So, you’re interested in the Queal Boost. But you want to know a bit more about what’s in it, and why it works. In this blog, I’m going to expand on one particular ingredient in the Boost: CDP-Choline.
CDP-Choline is also known as Citicoline or Cytidine Diphosphocholine. It is a compound that the body converts to Choline and Cytidine. The Cytidine is then converted to Uridine. These two compounds confer cognitive-promoting properties, which is why CDP-Choline is a nice one-two punch prodrug and therefore often used as a nootropic compound.
There’s a variety of sources for CDP-choline. Common sources include meat (liver especially), eggs (the yolks especially), fish, and certain vegetables, like Brussel Sprouts and Broccoli.
In other words, why did we put CDP-Choline in the Queal Boost?
CDP-Choline is broken down into two compounds by the body: Choline, and Uridine (by way of Cytidine). Both Choline and Uridine are neuroprotective and potentially enhance learning. Choline is broken down in the body to Acetylcholine, which is known as the learning neurotransmitter.
Uridine is known to bypass the blood-brain barrier and is converted into various helpful compounds stimulating the creation of membranes and dendrites, aiding synaptic function.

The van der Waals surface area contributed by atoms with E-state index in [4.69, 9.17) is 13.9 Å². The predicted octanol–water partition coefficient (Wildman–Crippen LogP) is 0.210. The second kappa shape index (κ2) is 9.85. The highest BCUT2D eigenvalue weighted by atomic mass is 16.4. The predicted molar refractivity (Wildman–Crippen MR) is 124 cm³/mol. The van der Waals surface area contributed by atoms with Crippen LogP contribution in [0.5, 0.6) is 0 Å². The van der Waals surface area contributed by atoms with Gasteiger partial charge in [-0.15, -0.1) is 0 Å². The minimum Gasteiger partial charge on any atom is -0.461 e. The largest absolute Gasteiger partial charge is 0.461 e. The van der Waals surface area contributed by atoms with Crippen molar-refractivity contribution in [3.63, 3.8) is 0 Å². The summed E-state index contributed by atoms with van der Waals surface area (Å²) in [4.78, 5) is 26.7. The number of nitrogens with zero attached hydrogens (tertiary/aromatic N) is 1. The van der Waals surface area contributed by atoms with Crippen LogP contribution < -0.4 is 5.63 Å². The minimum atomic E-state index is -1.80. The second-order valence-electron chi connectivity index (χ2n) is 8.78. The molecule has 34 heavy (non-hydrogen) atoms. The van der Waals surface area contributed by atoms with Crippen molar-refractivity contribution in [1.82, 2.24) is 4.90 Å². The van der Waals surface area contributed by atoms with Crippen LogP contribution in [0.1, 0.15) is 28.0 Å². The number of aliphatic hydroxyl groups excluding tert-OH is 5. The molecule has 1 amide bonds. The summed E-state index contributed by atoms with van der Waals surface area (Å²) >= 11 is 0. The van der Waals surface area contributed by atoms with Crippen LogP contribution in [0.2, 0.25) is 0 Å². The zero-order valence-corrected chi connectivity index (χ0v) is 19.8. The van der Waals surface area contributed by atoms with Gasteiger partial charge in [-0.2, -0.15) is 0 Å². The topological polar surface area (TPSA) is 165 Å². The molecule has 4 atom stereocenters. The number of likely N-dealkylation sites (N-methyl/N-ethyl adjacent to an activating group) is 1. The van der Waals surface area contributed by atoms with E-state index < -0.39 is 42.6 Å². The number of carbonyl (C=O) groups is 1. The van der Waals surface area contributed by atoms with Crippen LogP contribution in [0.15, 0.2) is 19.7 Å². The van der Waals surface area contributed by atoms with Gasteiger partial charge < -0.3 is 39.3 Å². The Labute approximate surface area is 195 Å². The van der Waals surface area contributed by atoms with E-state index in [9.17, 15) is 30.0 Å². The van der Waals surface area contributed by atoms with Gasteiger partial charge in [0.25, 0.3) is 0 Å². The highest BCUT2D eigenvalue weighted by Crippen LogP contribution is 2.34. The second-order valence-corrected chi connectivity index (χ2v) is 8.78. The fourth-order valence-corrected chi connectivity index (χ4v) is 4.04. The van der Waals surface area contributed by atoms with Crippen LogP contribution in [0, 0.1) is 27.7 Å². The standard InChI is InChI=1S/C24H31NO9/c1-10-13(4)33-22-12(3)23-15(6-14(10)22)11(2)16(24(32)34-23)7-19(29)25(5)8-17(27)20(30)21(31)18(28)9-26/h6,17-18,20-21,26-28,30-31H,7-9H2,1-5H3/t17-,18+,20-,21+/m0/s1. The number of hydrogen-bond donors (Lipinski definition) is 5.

There is a fair amount of promising research showing Uridine may help alleviate symptoms of Alzheimer’s Disease or slow its progress.
There is a CDP-Choline specific study focussing on cognitive effects in adult women. It did report an improvement in attention shown by a reduction of omission and commission errors after ingestion of CDP-Choline. However, this is only a single study, so it warrants replication before the results can be fully trusted.
As explained above, adding CDP-Choline to the Queal Boost is more of a preventative and protective addition than an active compound. Bio-neurological research suggests using CDP-Choline as a prodrug for Choline and Uridine can have significant neuroprotective effects. There is also some early research suggesting some enhanced learning effects, though the efficacy of these claims are as of yet untested.